Powerful Portraits of Incredible People Who are Facing Death with Acceptance & Peace


Right Before I Die is a tearjerker. It’s a heartbreaking photo series by Andrew George that strikes at the very core of most people’s deepest fear, insofar as it is a series about death, but also manages to inspire, because it is about people who are staring down the great unknown with incredible acceptance and serenity.

And so the photo series, which features 20 terminally ill men and women in all, is not merely an exploration of death. It’s a tribute to the inner strength and peace that these “unremakable” — meaning their earthly accomplishments don’t include fame and fortune — and yet extraordinary people show in the face of death.


The project began after the mother of one of George’s friends passed away. He was astonished at the outpouring of love at her funeral, and began to wonder what it was about her that left such an impression on her friends and family.

This question ultimately led him to seek out those people who were living with terminal diagnoses, so that he could speak to them, get to know them, and, of course, photograph them.

The portraits he came away with are beautiful in a simple way, unadorned by props or strange effects, drawing you immediately into the eyes and stories of these pillars of inner strength. Every portrait, on the project’s site, is then accompanied by short excerpts from letters and conversations that he had with them about life, love, friends, family, regrets, forgiveness and more, all processed through the lens of approaching death.


In a foreward written for the project, Alain de Botton writes:

The dying are the great appreciators. They notice the value of the sunshine on a spring afternoon, a few minutes with a grandchild, another breath… And they know what spoilt ingrates we are, not stopping to register the wonder of every passing minute. They were once like us of course. They wasted decades but now they are in a position to know of their folly and warn us of our own.

Whether you take these images as warnings of the folly of living a distracted life, or simply as moving portraits that capture so much of these peoples’ souls in a single frame, is up to you. Just keep George’s words in mind as you scroll through the rest of the series below, “These men and women were no different from any of us, and, sooner or later we would all be experiencing what they were.”








To see more of the photographs, or if you’d like to read some of the profound letters that accompany each portrait, head over to the Right Before I Die website by clicking here.

(via The Huffington Post)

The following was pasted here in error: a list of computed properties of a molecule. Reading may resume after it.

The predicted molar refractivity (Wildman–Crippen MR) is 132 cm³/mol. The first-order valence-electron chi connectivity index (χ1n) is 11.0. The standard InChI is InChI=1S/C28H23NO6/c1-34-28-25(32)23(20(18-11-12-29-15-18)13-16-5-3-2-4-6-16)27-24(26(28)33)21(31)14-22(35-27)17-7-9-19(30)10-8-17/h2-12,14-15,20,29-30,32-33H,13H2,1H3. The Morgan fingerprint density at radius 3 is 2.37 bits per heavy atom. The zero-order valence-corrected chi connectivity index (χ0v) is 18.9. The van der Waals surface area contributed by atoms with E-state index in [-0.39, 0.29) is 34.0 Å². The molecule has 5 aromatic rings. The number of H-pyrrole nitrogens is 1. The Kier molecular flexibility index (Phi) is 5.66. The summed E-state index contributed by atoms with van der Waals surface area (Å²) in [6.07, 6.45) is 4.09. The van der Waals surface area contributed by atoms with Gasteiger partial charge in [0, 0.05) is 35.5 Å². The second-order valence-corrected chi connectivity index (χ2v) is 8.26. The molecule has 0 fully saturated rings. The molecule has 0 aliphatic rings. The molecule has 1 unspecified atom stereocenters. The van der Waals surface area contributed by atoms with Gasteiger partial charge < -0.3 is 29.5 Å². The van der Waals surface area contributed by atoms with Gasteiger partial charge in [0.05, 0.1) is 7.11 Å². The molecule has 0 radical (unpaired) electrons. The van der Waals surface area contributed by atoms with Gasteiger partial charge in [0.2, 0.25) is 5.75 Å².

Image credits: Photographs by Andrew George and used with permission

  • slyman

    ah, emotionally moving not actually moving.

  • Whitney W.

    Okay, I’m glad that I’m not alone in thinking that.

  • ilo_photo

    Yep, I was staring intently for quite a while. Still moving, but not, as you said, moving.

  • Jack B. Siegel

    These photographs raise the fundamental issue: What is photography? If you didn’t know the subjects were dying, I don’t think you would find the photographs particularly interesting. Once we know that, we project onto the photographs, which makes them arguably powerful or at least thought provoking. If you use the old cliche to measure a photograph’s power–a picture is worth a thousand words–then the photographs are arguably a failure because without knowing the back story, they don’t tell you too much.

    And so do you need an artist statement? Or do you need to marry words and images for a project?

  • kenburkett202

    just before I saw
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    truley bringing in money in there spare time from there computar. . there
    best friend haz done this 4 only about twenty two months and resently paid
    the loans on their villa and purchased a new Ford Focus . you could try here



  • Crispylogs

    Great people !

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  • Joe

    Come on DL, you coulda’ fit at least 15-20 more unnecessary, hacky adjectives in that headline!

    Regardless, there is nothing remotely powerful about these images. They are nothing more than very poorly composed and poorly, inconsistently lit, snapshot quality pics. They provide very little to zero context, meaning or story. There’s nothing accepting or peaceful about most of their expressions. Quite the contrary.

    PP is great at taking nothing and wasting a lot of effort and adjectives to turn that nothing into nothing. Nothing remotely worth reading or looking at.

  • David Vaughn

    It depends on the type of photography and the intent. Much iconic photojournalism is pretty “meh” in terms of photographic content until it is given context.

    Fine art photography is generally very aesthetic (in my opinion), so context is only needed if they artist wants the viewer to understand their intent. But even without the words, the work is still visually tantalizing in some way.

    However, photography that’s sole purpose is to communicate often requires context, otherwise it might just appear to be another photograph of some old person in a hospital.

    The idea that ALL photos need to stand on their own to be successful is, in my opinion, narrow-minded.

  • Jack B. Siegel

    Fair enough. So there are some photographic images that ask us to project ourselves on them, and there are others that ask us to let the photograph project on us. Both are equally valid.